Council refrains from action to occupiers (updated)
Occupy Claremont will not be packing up its tents, at least for the time being. More than 50 residents filled the City Council Chamber Tuesday night to address the council about legal issues surrounding what is referred to as the city’s camping ordiance.
“This is the largest showing I’ve seen for a closed session,” remarked Mayor Sam Pedroza of Tuesday night’s crowd.
A majority of the 22 people that came forward during public comment vocalized support for Occupying Claremont’s City Hall.
“Occupying is as American as apple pie,” said Dana Ward, professor of political studies at Pitzer College highlighting similar movements throughout the country’s history. “We have the right to assemble and speak as long as we are peaceful, not when it’s convenient for authorities.”
“This is our right to free speech,” added Gregory Toliver, a Claremont resident and participant of Occupy Claremont. Mr. Toliver expressed disappointment with those in opposition of the protest, specifically, the local group Claremont Taxpayers for Common Sense. Many in attendance wiggled their fingers in the air at the close of his comments, a silent alternative to applause.
The city’s Occupy movement has recently come under fire by residents who say the encampment violates the city’s camping ordinance, which states that camping is forbidden in public areas within Claremont. The purpose of the code is to make sure that public space is kept presentable and accessible for others and “to prevent the use of public property which interferes with the rights of others for the purpose for which they are intended,” according to City Attorney Sonia Carvalho.
Ironically, the ordinance was passed on second reading exactly 6 years prior to Tuesday night’s meeting. The ordinance was recommended by Claremont Police on December 13, 2005 to address the city’s issue with people sleeping and storing personal property—essentially living—in front of Claremont businesses in the Village. The ordinance was passed with a 3-1 vote. Former Councilmember Jackie McHenry voted against the adoption because of the ordinance’s wording, commenting that “if someone wants to sleep on a bench all day it is their right to do so,” according to city records.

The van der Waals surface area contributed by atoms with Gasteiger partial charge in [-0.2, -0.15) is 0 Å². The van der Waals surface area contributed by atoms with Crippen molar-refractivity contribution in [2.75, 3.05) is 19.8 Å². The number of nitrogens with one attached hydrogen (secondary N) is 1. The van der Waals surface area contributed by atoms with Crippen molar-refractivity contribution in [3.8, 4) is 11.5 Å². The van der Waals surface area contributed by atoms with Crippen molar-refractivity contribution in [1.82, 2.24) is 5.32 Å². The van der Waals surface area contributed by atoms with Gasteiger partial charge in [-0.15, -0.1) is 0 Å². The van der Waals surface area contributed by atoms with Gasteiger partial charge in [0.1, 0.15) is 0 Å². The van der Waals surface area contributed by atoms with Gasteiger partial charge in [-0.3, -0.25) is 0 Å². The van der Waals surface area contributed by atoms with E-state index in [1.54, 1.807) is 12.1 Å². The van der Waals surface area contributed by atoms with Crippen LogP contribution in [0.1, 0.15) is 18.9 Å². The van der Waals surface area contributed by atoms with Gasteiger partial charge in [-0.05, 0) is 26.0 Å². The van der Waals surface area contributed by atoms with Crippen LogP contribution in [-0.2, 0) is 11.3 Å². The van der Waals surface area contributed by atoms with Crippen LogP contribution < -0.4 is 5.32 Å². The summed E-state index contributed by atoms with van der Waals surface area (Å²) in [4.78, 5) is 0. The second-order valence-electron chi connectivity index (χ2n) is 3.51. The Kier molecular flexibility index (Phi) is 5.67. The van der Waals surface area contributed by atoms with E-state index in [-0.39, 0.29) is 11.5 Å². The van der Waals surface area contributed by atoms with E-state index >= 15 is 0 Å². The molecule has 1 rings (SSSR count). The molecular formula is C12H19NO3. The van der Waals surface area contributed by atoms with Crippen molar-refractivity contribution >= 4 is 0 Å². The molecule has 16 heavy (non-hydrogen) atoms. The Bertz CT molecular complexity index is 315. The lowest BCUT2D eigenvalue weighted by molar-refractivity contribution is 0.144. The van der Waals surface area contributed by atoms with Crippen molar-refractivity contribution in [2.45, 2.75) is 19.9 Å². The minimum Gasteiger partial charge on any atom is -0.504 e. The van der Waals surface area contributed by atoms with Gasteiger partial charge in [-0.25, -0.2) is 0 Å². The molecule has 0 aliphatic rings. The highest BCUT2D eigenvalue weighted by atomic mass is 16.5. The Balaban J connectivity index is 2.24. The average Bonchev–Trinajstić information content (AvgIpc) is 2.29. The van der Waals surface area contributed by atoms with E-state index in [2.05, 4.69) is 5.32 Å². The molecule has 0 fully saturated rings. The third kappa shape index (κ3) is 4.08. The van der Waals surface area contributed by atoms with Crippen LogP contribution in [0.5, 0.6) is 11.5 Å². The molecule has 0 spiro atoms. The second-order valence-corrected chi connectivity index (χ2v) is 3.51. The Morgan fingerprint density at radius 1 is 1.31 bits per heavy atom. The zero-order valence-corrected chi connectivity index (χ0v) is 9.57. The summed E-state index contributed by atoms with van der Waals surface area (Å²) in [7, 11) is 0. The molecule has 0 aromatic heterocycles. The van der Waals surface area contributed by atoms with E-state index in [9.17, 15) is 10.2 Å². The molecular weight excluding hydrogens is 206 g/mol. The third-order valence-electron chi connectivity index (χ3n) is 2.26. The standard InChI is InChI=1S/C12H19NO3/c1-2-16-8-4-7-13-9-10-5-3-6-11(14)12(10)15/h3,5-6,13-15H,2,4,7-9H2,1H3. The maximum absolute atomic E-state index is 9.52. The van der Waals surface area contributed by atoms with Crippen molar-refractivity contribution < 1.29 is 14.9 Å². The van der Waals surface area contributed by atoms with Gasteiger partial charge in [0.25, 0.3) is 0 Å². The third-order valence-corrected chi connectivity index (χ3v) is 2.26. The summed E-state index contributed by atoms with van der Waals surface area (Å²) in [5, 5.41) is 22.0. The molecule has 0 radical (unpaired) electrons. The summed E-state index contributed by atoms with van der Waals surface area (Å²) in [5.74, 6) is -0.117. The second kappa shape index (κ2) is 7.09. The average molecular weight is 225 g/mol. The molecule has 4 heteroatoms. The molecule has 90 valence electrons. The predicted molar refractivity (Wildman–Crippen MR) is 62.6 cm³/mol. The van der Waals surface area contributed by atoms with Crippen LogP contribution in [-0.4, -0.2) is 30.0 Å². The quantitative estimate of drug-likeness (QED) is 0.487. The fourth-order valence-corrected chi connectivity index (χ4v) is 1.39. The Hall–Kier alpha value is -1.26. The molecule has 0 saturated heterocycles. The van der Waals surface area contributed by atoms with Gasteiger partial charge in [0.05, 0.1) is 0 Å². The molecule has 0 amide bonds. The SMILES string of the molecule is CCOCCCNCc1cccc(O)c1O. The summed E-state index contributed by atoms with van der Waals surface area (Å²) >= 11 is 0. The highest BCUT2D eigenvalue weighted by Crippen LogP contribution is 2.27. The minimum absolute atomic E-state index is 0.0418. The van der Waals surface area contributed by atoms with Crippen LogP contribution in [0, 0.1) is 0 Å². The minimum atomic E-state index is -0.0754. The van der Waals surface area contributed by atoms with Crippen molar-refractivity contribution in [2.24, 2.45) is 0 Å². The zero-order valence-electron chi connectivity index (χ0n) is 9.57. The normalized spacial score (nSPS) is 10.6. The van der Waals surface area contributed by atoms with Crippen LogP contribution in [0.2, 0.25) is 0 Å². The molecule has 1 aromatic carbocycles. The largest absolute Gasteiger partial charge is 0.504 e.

The city feels the Occupy camp is not violating this ordinance, as stated in a press release sent out last week and reaffirmed at Tuesday night’s meeting.
“The protesters are not restricting access to City Hall nor are they depriving anyone use of an area actively used by the public,” the press release reads. “In addition, the area used by the protesters is not creating a threat to public health or safety.”
“This ordinance was not drafted with this issue in mind,” recognized Ms. Carvalho.
However, those who are calling for the shutdown of Occupy Claremont say the city needs to be more consistent with its code enforcement. The issue is not about restricting First Amendment Rights, but addressing Claremont’s lack of clarity or loopholes with its ordinances, said Claremont resident and Tea Party activist Donna Lowe, in public comment. Ms. Lowe is also a member of the city’s Community Services Commission.
A group for last election season’s “No on Measure CL” that included Ms. Lowe and Claremont resident Betty Crocker was told to shut down their booth at Shelton Park in October 2010’s Village Venture because they did not have a permit to set up at the public park, nor had the group paid the registration fee to the Claremont Chamber of Commerce, host of the Village Venture. Ms. Crocker also stated she was told by city officials to take down a “No on Measure CL” sign posted on her lawn and if she failed to comply would be issued a fine.
“I feel like I have been misled,” Ms. Crocker said, who says her group was restricted from doing exactly what the Occupy movement is being allowed to do now. “We have a public ordinance here, and I expect it to be enforced, or for everyone to be treated fairly.”
City council unanimously supported a future review session of the city’s camping ordinance to address the concerns.
Concern was also raised on why the city council would not address the matter in a public setting, instead opting for closed session. Ms. Carvalho indicated that the matter wasn’t required to be discussed in closed session but that it was an option for council. Though originally slated for closed session, the council decided to refrain from private discussion on the matter for now.
Council will discuss the camping ordinance at a furture meeting once it is agendized for open session. Until then, council members stated that the encampment does not violate city ordinances and will be allowed to stay as long as actions remain peaceful.